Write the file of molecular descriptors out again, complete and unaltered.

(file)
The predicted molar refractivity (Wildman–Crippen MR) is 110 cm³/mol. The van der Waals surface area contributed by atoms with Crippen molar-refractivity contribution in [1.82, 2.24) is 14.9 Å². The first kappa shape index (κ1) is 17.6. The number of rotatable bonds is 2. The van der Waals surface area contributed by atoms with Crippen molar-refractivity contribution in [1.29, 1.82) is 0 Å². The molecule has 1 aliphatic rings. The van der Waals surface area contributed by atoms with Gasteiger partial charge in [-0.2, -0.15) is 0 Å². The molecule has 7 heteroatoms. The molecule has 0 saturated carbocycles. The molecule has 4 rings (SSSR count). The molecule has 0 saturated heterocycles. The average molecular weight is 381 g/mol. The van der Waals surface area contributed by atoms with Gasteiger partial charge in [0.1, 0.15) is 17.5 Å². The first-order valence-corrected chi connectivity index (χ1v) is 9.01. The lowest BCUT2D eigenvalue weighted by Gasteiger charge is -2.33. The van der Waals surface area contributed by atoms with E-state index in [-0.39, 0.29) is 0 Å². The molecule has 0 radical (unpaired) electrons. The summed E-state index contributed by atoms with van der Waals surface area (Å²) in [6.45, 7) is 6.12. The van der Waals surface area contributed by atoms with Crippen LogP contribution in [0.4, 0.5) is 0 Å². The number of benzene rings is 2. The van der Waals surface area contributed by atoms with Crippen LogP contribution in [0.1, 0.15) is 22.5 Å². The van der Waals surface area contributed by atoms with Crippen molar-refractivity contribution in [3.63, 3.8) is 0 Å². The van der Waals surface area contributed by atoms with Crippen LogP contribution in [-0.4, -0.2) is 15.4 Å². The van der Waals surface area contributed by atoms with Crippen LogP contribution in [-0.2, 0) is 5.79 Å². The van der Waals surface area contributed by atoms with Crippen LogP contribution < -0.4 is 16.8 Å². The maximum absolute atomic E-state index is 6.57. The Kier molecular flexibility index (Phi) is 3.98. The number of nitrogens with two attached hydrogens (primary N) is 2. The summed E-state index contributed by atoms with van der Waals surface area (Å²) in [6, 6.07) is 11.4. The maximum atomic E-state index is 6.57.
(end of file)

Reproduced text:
The predicted molar refractivity (Wildman–Crippen MR) is 110 cm³/mol. The van der Waals surface area contributed by atoms with Crippen molar-refractivity contribution in [1.82, 2.24) is 14.9 Å². The first kappa shape index (κ1) is 17.6. The number of rotatable bonds is 2. The van der Waals surface area contributed by atoms with Crippen molar-refractivity contribution in [1.29, 1.82) is 0 Å². The molecule has 1 aliphatic rings. The van der Waals surface area contributed by atoms with Gasteiger partial charge in [-0.2, -0.15) is 0 Å². The molecule has 7 heteroatoms. The molecule has 0 saturated carbocycles. The molecule has 4 rings (SSSR count). The molecule has 0 saturated heterocycles. The average molecular weight is 381 g/mol. The van der Waals surface area contributed by atoms with Gasteiger partial charge in [0.1, 0.15) is 17.5 Å². The first-order valence-corrected chi connectivity index (χ1v) is 9.01. The lowest BCUT2D eigenvalue weighted by Gasteiger charge is -2.33. The van der Waals surface area contributed by atoms with E-state index in [-0.39, 0.29) is 0 Å². The molecule has 0 radical (unpaired) electrons. The summed E-state index contributed by atoms with van der Waals surface area (Å²) in [6.45, 7) is 6.12. The van der Waals surface area contributed by atoms with Crippen LogP contribution in [0.4, 0.5) is 0 Å². The number of benzene rings is 2. The van der Waals surface area contributed by atoms with Crippen LogP contribution in [0.1, 0.15) is 22.5 Å². The van der Waals surface area contributed by atoms with Crippen molar-refractivity contribution in [3.63, 3.8) is 0 Å². The van der Waals surface area contributed by atoms with Crippen LogP contribution in [-0.4, -0.2) is 15.4 Å². The van der Waals surface area contributed by atoms with Crippen LogP contribution in [-0.2, 0) is 5.79 Å². The van der Waals surface area contributed by atoms with Crippen LogP contribution < -0.4 is 16.8 Å². The maximum absolute atomic E-state index is 6.57. The Kier molecular flexibility index (Phi) is 3.98. The number of nitrogens with two attached hydrogens (primary N) is 2. The summed E-state index contributed by atoms with van der Waals surface area (Å²) in [6, 6.07) is 11.4. The maximum atomic E-state index is 6.57.